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    \$\begingroup\$ @Georgekirby I used 37 ohm as the value of radiation resistance because, an ideal monopole antenna actually and theoretically has this value. You then match the 37 ohm of the antenna to the feedline (probably 50 ohm). Ideal matching means minimal loss. For an antenna to be valid it must present a radiation resistance to the electrical terminals or, power doesn't get transmitted and will be wholly reflected. \$\endgroup\$
    – Andy aka
    Jan 5 at 22:09
  • \$\begingroup\$ I see that makes sense, on the second note Apologies when i said 0 real resistance i mean the part that isnt its ‘radiation resistance’, as in, when for example the antenna is not at its resonant frequency, but there is a matching network in place to prevent reflections, where does the non propagated energy go? \$\endgroup\$ Jan 5 at 22:20
  • \$\begingroup\$ @Georgekirby please rephrase your question because I'm getting confused by it (it's late in the evening round here so I may not reply till tomorrow) \$\endgroup\$
    – Andy aka
    Jan 5 at 23:48
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    \$\begingroup\$ @Georgekirby the matching network will improve the power to the antenna but, as I said in my 3rd bullet point in my answer, the Q-factor of the matching network may restrict the usable bandwidth of the signals transmitted to the antenna. Also, because the antenna may not be an ideal quarter wave dipole (for instance) the radiation shape may be affected; the power will still be transmitted but, the lobe shapes (in extreme cases) may make the antenna not as one might want it. If you need more detail on how this might pan out, I suggest you ask a new question and get other contributors involved. \$\endgroup\$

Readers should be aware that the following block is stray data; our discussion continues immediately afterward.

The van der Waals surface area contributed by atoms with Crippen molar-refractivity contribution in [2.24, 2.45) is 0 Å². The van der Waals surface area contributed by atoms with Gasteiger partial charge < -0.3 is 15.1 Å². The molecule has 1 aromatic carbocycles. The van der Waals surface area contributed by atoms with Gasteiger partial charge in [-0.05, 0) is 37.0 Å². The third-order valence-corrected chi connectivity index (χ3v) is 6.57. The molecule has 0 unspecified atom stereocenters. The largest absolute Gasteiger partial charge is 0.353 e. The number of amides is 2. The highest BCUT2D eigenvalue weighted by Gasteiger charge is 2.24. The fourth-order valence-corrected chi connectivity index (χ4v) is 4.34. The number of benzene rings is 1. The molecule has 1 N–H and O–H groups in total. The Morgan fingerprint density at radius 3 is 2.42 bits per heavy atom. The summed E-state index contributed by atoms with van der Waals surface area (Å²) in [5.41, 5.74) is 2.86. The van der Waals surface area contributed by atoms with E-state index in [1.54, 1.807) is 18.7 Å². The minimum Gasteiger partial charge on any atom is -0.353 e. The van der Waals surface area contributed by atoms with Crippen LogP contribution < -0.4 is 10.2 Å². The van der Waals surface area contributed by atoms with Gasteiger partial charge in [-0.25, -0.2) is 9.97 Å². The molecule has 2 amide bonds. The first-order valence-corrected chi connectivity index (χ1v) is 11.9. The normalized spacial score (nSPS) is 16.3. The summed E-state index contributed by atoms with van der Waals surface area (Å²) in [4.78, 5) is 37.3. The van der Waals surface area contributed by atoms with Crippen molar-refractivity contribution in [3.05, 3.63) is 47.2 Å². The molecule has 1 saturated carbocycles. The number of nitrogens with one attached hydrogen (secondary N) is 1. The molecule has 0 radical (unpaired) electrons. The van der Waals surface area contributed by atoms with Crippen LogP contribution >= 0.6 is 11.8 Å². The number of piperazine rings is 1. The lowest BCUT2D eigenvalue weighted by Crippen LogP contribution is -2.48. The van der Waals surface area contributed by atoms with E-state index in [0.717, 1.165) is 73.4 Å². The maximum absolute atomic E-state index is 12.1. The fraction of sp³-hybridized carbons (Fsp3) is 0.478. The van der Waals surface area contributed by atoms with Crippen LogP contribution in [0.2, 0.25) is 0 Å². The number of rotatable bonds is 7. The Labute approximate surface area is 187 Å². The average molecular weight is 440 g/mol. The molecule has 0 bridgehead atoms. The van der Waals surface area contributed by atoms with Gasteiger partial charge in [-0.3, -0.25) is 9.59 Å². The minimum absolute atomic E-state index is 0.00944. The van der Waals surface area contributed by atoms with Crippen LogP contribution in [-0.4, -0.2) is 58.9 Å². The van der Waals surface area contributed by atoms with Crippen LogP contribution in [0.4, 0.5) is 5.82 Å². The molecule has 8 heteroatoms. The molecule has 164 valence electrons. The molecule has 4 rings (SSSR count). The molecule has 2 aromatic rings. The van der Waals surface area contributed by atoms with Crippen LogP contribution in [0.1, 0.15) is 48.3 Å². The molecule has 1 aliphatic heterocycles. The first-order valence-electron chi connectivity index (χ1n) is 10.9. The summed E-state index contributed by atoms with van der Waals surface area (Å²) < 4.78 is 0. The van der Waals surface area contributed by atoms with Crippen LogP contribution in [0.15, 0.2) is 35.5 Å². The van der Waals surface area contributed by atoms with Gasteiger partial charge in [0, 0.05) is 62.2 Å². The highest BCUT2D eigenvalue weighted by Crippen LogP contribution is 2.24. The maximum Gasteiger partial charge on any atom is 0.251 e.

– Andy aka
    Jan 9 at 14:01
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The physically bigger a conductor is, the lower its resistance is. Ferromagnetic and dielectric materials used to increase inductance and capacitance of small components also absorb energy. Thus, physically larger inductors and capacitors tend to have lower loss. The limiting case is where the inductors and capacitors in the matching network are as big as possible: they are the antenna itself.

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  • \$\begingroup\$ Hi, little confused on relating this to the question of radiated power on the antenna. I thought given such high frequencies the capacitor and inductors in matching networks are fairly low values? \$\endgroup\$ Jan 5 at 21:58
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    \$\begingroup\$ Compare them to the inductance or capacitance of a wire of the same physical size as your component. \$\endgroup\$
    – John Doty
    Jan 5 at 22:34
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    \$\begingroup\$ Power lost in resistance or hysteresis is not radiated. \$\endgroup\$
    – John Doty
    Jan 5 at 22:34
  • \$\begingroup\$ I see so this is in terms of why the matching network might not always be a perfect thing. So say in an ideal world with no real resistance, would the now matched entire sytem radiate all that incoming power? \$\endgroup\$ Jan 5 at 22:59
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    \$\begingroup\$ If you have a perfect lossless matching network and your antenna itself has no ohmic or other dissipation, then all of the power you feed to your antenna will be radiated, yes. Conservation of energy. \$\endgroup\$
    – John Doty
    Jan 5 at 23:13